Economists hand Sarkozy master plan for French growth
French President Nicolas Sarkozy on Wednesday received a much-awaited economist's report on removing barriers to growth
PARIS, January 23, 2008 - French President Nicolas Sarkozy on Wednesday
received a much-awaited economist's report on removing barriers to growth, but
its call for 300 free-market reforms sparked a mini-rebellion in his party.
Chaired by the economist Jacques Attali, a former top advisor to former
socialist president Francois Mitterrand, the 43-member panel of international
experts was tasked by Sarkozy with exploring ways to "release" growth.
Their report, entitled "300 proposals to change France," proposes a raft of
sweeping changes, from job market deregulation to local government reform,
boosting Internet access, investing in green technologies or opening up French
borders to immigration.
Presenting his conclusions to Sarkozy and half a dozen key ministers at the
Elysee palace, Attali said the combined effect of the reforms could add a
percentage point to French economic growth by 2012.
"We believe these measures need to be implemented quickly, and we believe
there is a limited window of opportunity to do so," Attali said.
He said they would slash unemployment from 7.9 to five percent, create two
million new jobs and cut French debt from 66 to 55 percent of gross domestic
product -- as well as improve social mobility, ethnic diversity and even
increase the life expectancy of France's poorest citizens.
Sarkozy told Attali he agreed with "the best part" of the commission's
findings, calling its work "remarkable," but stopped short of agreeing to
adopt the report wholesale as advocated by Attali.
"By seeking to regulate everything in the smallest details, we have created
a straight-jacket that prevents growth, and the most vulnerable suffer the
worst from as a result."
"I asked you to be bold... In a world that is changing at high speed,
France has fallen behind despite its exceptional assets... Our country needs
an intensive course of modernisation," he said.
Sarkozy said the government would hold a seminar next month, in association
with lawmakers, to hammer out reform priorities and that several of the
report's measures would be worked into a draft bill on economic modernisation
to be debated in the spring.
Among key measures to boost employment, Attali called for a cut on
employers' social charges -- among the highest in Europe, to be shifted in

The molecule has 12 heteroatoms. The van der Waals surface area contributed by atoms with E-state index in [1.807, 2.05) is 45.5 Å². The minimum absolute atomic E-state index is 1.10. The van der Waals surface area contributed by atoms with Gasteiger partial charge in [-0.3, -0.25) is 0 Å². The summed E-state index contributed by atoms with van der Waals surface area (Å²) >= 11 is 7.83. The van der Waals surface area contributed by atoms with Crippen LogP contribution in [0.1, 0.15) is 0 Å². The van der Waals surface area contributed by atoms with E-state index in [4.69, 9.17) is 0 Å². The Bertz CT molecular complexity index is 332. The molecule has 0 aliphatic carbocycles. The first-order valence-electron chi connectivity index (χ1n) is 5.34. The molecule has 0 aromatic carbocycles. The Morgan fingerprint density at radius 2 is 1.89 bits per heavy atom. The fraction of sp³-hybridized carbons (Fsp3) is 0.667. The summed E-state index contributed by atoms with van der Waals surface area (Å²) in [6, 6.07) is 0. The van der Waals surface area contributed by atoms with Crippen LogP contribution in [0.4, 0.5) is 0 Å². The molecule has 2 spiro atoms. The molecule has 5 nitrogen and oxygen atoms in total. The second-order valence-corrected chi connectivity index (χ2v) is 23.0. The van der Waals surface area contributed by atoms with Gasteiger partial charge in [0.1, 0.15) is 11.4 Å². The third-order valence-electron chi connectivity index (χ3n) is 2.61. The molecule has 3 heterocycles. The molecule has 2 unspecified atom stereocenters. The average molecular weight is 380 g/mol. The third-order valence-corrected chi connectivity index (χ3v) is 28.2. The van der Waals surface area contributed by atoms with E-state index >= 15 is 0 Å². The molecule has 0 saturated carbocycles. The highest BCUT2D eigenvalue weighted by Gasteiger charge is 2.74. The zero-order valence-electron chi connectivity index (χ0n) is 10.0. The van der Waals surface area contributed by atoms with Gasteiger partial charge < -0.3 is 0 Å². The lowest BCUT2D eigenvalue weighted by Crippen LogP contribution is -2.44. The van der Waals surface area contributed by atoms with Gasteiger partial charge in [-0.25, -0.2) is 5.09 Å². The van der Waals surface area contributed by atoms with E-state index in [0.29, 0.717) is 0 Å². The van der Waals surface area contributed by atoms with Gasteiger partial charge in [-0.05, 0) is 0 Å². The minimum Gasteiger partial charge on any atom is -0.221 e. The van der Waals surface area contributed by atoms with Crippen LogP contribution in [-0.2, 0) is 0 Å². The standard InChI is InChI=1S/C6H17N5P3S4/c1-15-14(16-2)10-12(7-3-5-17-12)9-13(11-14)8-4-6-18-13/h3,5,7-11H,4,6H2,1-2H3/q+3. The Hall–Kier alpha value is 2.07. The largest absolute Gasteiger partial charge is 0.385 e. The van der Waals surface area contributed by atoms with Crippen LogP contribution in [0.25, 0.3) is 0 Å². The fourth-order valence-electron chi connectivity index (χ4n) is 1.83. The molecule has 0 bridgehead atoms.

part to the VAT sales tax -- and to allow people to stay in work past the age
But in parallel, it called for a major push on life-long training and
financial support for workers in between jobs.
The French government has revised its growth forecast for 2008 to 2.0
percent, but private economists warn that is still too optimistic, predicting
as little as 1.4 to 1.6 percent expansion.
As voters fret about the cost of living, sluggish growth and the knock-on
effect of the US economic slowdown, Sarkozy faces mounting pressure to deliver
on his election promise to kickstart the economy.
But the president also vetoed a string of unpopular measures, fiercely
contested by members of his right-wing ruling UMP party who feared upsetting
their constituents just ahead of March municipal polls.
Sarkozy ruled out a shake-up of the local pharmacy business, which had
reacted furiously to the suggestion, though he said he backed opening up other
areas including taxis to competition.
He also ruled out a contested proposal to abolish France's 100 departments
as a tier of government, splitting their duties between larger regions and
grass-roots groups of towns and villages, saying the French people were
"attached" to the current system.
And he vetoed two proposals that had sparked fierce protests from
environmentalists: for the creation of a series of new towns, and the removal
of a national safeguard clause restricting some types of research, including
Sarkozy also steered entirely clear of the question of immigration, on
which the report called for an easing of rules to respond to labour shortage,
directly contradicting his party's policy of stricter controls.